Sunday, November 1, 2009

US occupation soldiers - from Cheesecake to Gung-ho

I couldn't help noticing this piece in today's Washington Post that contrasts US soldiers' living conditions in Iraq and Afghanistan.  The soldiers in Afghanistan have had to deal with spartan conditions, rodent-infested quarters, and declining morale as so many have seen their comrades blown up.  Soldiers in Iraq, on the other hand, have had (as one soldier put it) "all the cheesecake you want," pizza delivery, many of the comforts of home (even better, I'm sure, for some of them).  But they profess themselves eager for the fight, wanting to get to Afghanistan so that they can kill the enemy.

Why does this remind me of practically every war movie I saw as a kid, as well as recent Iraq-wars books like Anthony Swofford's Jarhead or Evan Wright's Generation Kill?  From boot camp on, these young men are hyped-up to "get some" - whether the "some" have been krauts, or nips, or gooks, or charlie, or hajjis; they're the "enemy."  And (though not a combat veteran myself) I can imagine that much of this is necessary psyching-up as these guys face being put into harm's way.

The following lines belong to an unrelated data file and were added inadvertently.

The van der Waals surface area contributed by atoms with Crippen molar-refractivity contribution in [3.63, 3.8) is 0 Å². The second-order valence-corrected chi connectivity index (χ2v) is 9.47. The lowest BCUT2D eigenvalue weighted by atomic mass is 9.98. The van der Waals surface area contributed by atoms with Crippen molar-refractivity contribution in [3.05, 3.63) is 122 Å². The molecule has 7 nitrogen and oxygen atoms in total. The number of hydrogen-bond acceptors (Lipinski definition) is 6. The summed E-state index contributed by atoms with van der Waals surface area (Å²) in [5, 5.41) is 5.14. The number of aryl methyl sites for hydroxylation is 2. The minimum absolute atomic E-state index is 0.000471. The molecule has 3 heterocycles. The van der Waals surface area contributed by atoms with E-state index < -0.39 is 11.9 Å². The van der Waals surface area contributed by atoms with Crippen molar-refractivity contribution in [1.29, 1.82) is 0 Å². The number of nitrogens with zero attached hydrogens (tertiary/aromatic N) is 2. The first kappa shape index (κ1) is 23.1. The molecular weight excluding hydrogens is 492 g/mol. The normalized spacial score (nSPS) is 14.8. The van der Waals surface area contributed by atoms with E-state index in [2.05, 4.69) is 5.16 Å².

Here's the rub.  These guys who are now in Iraq, professing frustration with their situation when they're not able to "kill the enemy," are being sent into an entirely different situation in Afghanistan where (according to the Petraeus/McChrystal counterinsurgency [COIN] doctrines) they're supposed to be, first and foremost, protecting the population, getting the locals to accept and even want their presence.  But again, what they've been trained to do is to engage and kill "the enemy."

In Afghanistan, of course, the "enemy" comes largely from the same local population that they're supposed to be protecting.  And that population historically, from Alexander's Macedonians, to the 19th-century Brits, to the Soviet troops in the 1980s, has never welcomed foreign troops.  The locals have risen against them, fought them tenaciously, brutally.  (The mutilations inflicted on captive Soviet soldiers by Afghan resistance fighters are legendary, and horrific.)

To reiterate a comment made by General Petraeus early on during the Iraq mess: "Somebody tell me how this ends."

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